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Re: Changing Windows Shortcut Icons

by Albannach (Prior)
on Jul 08, 2004 at 21:46 UTC ( #372969=note: print w/ replies, xml ) Need Help??


in reply to Changing Windows Shortcut Icons

Have a look at Win32::Shortcut (part of libwin32) which you probably already have if you installed ActiveState. Something like:

my $shortcut = Win32::Shortcut->new($file); $shortcut->{IconLocation} = 'C:\Perl\bin\perl.exe'; $shortcut->{IconNumber} = 0; $shortcut->Save($file);
should do the trick. Now if you can tell me how to determine which files in a given list are in fact shortcuts (apart from testing the ShortcutPath using Win32::Shortcut) then I'd be interested to hear it!

--
I'd like to be able to assign to an luser


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Re^2: Changing Windows Shortcut Icons
by mdog (Pilgrim) on Jul 08, 2004 at 22:23 UTC
    Many, many thanks! This is exactly what I was looking for...I should have checked CPAN but I didn't think there would be anything specific for windows and shortcuts. Goes to show how much I know.
Re^2: Changing Windows Shortcut Icons
by bbfu (Curate) on Jul 08, 2004 at 22:59 UTC

    Now if you can tell me how to determine which files in a given list are in fact shortcuts (apart from testing the ShortcutPath using Win32::Shortcut) then I'd be interested to hear it!

    I could be missing something, but can't you tell simply from the '.lnk' extension?

    bbfu
    Black flowers blossom
    Fearless on my breath

      Thanks! It appears (through some experiments on several different versions of Windows - sorry for the delay) that having the extension 'lnk' is sufficient proof that a file is indeed a shortcut file. I had thought of that but assumed (foolishly it seems) that one could re-name a shortcut without destroying the shortcutting capability. It seems that this is not the case - you can't rename a shortcut to eliminate the '.lnk' (short of editing the directory I imagine).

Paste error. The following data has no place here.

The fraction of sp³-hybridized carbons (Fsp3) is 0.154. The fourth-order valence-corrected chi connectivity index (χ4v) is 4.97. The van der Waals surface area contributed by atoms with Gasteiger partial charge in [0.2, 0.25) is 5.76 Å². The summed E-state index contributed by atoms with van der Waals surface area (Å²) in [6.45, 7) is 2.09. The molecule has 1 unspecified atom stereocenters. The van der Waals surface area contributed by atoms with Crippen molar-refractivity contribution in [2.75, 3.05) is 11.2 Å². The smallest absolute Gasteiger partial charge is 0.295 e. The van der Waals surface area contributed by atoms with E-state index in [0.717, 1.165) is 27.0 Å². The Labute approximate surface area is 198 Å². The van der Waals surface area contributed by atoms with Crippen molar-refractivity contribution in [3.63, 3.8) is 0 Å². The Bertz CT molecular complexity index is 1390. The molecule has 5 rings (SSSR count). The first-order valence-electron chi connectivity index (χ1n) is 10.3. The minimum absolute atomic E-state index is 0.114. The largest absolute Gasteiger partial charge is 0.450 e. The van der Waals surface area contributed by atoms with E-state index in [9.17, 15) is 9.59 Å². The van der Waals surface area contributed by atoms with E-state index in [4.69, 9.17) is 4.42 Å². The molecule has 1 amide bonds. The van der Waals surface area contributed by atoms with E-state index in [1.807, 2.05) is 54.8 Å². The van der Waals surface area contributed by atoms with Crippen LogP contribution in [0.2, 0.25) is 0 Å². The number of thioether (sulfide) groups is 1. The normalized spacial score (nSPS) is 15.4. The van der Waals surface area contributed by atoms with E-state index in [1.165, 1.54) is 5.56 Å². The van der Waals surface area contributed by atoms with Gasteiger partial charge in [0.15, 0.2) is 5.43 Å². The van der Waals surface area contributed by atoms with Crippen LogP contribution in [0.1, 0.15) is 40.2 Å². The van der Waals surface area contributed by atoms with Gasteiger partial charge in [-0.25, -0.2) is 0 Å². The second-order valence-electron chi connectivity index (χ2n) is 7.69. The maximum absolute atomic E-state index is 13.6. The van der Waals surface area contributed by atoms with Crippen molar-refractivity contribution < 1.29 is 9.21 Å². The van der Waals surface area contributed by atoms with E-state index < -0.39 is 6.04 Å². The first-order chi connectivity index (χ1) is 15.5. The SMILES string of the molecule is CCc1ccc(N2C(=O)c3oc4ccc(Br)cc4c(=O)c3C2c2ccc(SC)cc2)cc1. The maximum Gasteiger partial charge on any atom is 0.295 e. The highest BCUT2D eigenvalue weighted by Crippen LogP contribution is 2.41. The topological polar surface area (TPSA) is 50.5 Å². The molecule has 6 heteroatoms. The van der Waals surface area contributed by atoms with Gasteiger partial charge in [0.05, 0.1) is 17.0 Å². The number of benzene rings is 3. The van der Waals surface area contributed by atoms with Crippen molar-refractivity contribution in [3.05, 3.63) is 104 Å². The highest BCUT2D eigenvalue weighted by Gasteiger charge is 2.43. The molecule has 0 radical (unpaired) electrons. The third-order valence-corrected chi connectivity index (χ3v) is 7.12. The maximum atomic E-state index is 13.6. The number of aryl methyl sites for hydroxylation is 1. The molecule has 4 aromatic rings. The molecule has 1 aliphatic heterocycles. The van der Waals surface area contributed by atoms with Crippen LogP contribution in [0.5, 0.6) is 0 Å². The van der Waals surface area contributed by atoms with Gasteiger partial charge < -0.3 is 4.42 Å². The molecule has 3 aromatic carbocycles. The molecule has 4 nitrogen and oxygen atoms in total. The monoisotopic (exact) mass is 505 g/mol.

However: if you rename any file to add '.lnk', the file seems to be permanently changed (since you can't remove the '.lnk') to a shortcut, though it's content is retained and can still be manipulated. In this case, the shortcut properties are inaccessible which makes me think that it isn't really a shortcut after all. Now, if you use Win32::Shortcut's Save() on such a file that isn't really a shortcut, its contents are then destroyed and replaced with the guts of a standard .lnk file and it becomes a real shortcut. Just to be weirder, I tried Save() on a normal file without '.lnk', and it too had it's content replaced, but the Explorer didn't recognise it as a shortcut as the extension was not 'lnk'. I think I'll stop now! It would be better if it were simply impossible to add '.lnk' to an existing normal file.

      --
      I'd like to be able to assign to an luser

        Yeah, unlike *nix, Windows relies pretty heavily on file extensions; a hold-over from it's DOS days. And since there was no capacity for symlink-style referencing in the old FAT32 system, MS adopted the .lnk "special" extension. Personally, I think they should've added real symlinking when they came up with, or switched to, NTFS. But I guess "Shortcuts" worked well enough for them.

        Windows treats certain file extensions (and file names) specially. Obviously .lnk is one of them, but CLSID's-as-file-extensions are another special case. (That's how the Recycle Bin, My Computer, etc, icons are handled on the desktop. Well, not really, but it does allow you to add those special "icons" to any folder, not just the desktop.)

        Special file extensions are never shown in Windows Explorer, even if you have the "Hide known extensions" option disabled. Also, when renaming a file with a special extension, Explorer doesn't let you change the extension. However, you can still see and change the extension via the command line, since it doesn't treat the extensions specially. Adding a .lnk extension to a non-shortcut file doesn't actually change the file data in any way, of course, but it does change how Explorer displays and manipulates the file. Similarly, removing the .lnk extension from an actual shortcut will cause Windows to no longer recognize it as a shortcut, but it still contains the binary data that comprises a "Windows Shortcut."

        In short, Explorer (mostly) only cares whether the file has a .lnk extension or not, while Windows only cares whether the file can be successfully read by the LoadShortcutFile() (or whatever it's called) system call.

        bbfu
        Black flowers blossom
        Fearless on my breath

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